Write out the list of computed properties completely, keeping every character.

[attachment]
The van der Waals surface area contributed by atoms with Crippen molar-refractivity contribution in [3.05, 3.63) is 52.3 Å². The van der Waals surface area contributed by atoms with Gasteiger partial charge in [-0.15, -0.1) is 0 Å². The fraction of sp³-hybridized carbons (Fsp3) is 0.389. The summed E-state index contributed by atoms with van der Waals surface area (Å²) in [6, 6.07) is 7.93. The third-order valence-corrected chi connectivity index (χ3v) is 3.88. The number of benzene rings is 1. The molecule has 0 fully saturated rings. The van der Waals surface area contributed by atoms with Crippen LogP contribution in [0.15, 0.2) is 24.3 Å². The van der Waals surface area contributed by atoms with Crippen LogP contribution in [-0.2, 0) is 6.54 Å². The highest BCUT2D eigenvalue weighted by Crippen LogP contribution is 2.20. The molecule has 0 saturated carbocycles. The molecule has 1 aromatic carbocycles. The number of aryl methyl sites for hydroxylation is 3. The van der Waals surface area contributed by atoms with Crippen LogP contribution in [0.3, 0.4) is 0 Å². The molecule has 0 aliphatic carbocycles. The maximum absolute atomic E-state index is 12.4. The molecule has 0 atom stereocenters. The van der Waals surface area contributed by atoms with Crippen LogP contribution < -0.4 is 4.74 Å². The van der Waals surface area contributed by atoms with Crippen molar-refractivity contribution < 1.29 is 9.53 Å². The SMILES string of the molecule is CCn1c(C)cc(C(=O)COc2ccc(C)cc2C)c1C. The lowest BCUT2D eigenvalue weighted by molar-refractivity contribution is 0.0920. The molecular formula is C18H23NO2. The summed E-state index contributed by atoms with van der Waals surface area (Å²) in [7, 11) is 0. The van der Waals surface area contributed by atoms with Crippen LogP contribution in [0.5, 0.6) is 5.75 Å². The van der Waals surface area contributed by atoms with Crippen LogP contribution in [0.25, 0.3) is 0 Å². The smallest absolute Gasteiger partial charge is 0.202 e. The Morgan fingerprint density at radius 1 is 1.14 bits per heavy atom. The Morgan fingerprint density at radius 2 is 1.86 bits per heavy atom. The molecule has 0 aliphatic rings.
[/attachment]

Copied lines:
The van der Waals surface area contributed by atoms with Crippen molar-refractivity contribution in [3.05, 3.63) is 52.3 Å². The van der Waals surface area contributed by atoms with Gasteiger partial charge in [-0.15, -0.1) is 0 Å². The fraction of sp³-hybridized carbons (Fsp3) is 0.389. The summed E-state index contributed by atoms with van der Waals surface area (Å²) in [6, 6.07) is 7.93. The third-order valence-corrected chi connectivity index (χ3v) is 3.88. The number of benzene rings is 1. The molecule has 0 fully saturated rings. The van der Waals surface area contributed by atoms with Crippen LogP contribution in [0.15, 0.2) is 24.3 Å². The van der Waals surface area contributed by atoms with Crippen LogP contribution in [-0.2, 0) is 6.54 Å². The highest BCUT2D eigenvalue weighted by Crippen LogP contribution is 2.20. The molecule has 0 saturated carbocycles. The molecule has 1 aromatic carbocycles. The number of aryl methyl sites for hydroxylation is 3. The van der Waals surface area contributed by atoms with Crippen LogP contribution in [0.3, 0.4) is 0 Å². The molecule has 0 aliphatic carbocycles. The maximum absolute atomic E-state index is 12.4. The molecule has 0 atom stereocenters. The van der Waals surface area contributed by atoms with Crippen LogP contribution < -0.4 is 4.74 Å². The van der Waals surface area contributed by atoms with Crippen molar-refractivity contribution < 1.29 is 9.53 Å². The SMILES string of the molecule is CCn1c(C)cc(C(=O)COc2ccc(C)cc2C)c1C. The lowest BCUT2D eigenvalue weighted by molar-refractivity contribution is 0.0920. The molecular formula is C18H23NO2. The summed E-state index contributed by atoms with van der Waals surface area (Å²) in [7, 11) is 0. The van der Waals surface area contributed by atoms with Crippen LogP contribution in [0.5, 0.6) is 5.75 Å². The van der Waals surface area contributed by atoms with Crippen LogP contribution in [0.25, 0.3) is 0 Å². The smallest absolute Gasteiger partial charge is 0.202 e. The Morgan fingerprint density at radius 1 is 1.14 bits per heavy atom. The Morgan fingerprint density at radius 2 is 1.86 bits per heavy atom. The molecule has 0 aliphatic rings.